towns where the foreign element is strong, nevertheless serves to reflect with considerable truth the attitude of so many—so very many—foreigners toward the women of Japan.
In Japanese households the concubine or mekaké occupies a position similar to that of a servant, so far as her rights are concerned. The wife is always the mistress of the house, and looks upon her husband's mekaké in the light of a maid. Should the concubine become a mother, she has no claim upon the child, who belongs to her master and mistress, and who is taught to regard them only as his natural parents. Indeed, most frequently a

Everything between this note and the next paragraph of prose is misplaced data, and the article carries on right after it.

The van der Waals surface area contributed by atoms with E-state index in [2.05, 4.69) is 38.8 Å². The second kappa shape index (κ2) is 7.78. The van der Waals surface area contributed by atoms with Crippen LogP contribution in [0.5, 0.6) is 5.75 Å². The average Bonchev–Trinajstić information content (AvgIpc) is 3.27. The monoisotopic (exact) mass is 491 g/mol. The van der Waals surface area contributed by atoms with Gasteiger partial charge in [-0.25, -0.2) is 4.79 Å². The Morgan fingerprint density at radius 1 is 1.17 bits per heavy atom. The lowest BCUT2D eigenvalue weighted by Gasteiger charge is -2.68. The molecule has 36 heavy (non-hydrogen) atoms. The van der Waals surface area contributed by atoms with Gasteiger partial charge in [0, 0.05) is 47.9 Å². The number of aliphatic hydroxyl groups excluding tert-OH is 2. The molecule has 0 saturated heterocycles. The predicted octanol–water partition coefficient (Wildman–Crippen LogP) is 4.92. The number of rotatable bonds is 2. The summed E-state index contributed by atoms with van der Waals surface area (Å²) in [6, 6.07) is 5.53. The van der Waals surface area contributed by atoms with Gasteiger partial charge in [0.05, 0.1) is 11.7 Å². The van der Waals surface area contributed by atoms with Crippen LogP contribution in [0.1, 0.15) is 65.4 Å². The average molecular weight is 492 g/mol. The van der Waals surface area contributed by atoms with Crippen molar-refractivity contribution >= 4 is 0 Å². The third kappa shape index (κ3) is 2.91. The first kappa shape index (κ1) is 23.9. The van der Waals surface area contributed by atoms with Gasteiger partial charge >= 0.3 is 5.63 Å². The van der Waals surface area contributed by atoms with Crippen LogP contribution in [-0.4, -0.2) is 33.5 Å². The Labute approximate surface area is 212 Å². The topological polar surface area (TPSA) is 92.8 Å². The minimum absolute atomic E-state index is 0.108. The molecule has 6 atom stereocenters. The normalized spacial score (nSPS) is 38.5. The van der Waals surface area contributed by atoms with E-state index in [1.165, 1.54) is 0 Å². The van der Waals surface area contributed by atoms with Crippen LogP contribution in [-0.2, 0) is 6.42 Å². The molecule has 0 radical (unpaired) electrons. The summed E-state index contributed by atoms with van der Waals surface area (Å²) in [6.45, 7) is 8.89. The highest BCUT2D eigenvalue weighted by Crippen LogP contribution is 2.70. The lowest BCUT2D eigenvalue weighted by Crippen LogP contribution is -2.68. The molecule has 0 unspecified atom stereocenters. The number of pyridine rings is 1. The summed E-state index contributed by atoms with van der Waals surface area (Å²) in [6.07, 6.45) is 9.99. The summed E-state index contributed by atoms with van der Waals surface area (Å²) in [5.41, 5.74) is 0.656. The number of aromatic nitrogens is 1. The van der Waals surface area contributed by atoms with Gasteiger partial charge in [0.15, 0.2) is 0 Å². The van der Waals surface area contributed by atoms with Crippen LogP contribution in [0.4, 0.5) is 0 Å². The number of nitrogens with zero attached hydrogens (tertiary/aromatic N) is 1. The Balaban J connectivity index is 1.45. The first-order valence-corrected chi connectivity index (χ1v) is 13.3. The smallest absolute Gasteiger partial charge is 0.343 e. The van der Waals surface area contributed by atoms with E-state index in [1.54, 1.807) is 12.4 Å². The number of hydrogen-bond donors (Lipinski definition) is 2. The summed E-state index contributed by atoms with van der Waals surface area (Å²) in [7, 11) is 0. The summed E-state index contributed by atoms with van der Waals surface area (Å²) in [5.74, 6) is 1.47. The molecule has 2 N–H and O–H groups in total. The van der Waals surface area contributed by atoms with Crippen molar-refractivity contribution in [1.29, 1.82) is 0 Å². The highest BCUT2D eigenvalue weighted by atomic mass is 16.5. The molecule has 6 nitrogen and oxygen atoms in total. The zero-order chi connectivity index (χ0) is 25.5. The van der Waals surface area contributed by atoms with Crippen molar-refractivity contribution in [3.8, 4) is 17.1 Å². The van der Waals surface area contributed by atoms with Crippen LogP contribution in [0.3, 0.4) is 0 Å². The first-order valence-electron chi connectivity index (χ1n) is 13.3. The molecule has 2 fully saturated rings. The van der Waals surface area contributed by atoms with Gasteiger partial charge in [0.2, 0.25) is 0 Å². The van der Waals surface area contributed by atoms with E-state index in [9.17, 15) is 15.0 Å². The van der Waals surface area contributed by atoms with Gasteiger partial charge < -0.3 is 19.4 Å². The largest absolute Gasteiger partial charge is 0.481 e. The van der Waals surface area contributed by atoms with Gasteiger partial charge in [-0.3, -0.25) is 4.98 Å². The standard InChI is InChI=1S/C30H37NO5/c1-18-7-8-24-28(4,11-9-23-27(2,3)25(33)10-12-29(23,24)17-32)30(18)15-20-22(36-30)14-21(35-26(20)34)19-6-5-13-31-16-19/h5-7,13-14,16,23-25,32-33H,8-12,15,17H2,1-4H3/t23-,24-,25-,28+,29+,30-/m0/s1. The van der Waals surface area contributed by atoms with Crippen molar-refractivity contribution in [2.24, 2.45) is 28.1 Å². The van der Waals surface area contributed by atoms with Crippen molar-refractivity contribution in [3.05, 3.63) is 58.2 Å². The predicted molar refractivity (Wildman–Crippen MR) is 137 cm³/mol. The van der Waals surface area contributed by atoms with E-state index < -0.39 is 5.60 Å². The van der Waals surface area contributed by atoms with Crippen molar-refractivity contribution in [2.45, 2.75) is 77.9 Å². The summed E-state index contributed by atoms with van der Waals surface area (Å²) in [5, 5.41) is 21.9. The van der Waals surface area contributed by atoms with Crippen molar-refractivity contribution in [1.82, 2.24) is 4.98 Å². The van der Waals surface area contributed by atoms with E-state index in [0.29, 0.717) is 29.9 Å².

mekaké is employed in a family for the sole purpose of securing an heir; and no sooner has the child been born and weaned, than the concubine is discharged.
The mekaké has no prerogatives above the other servants of the house, and is subject to immediate dismissal whenever the master of the house desires it. No pseudo-marriage, such as suggested by Pierre Loti, ever exists between the master of the house and the mekaké. She is simply a convenience, and has been secured from some employment bureau, just as any other servant, and receives regular wages.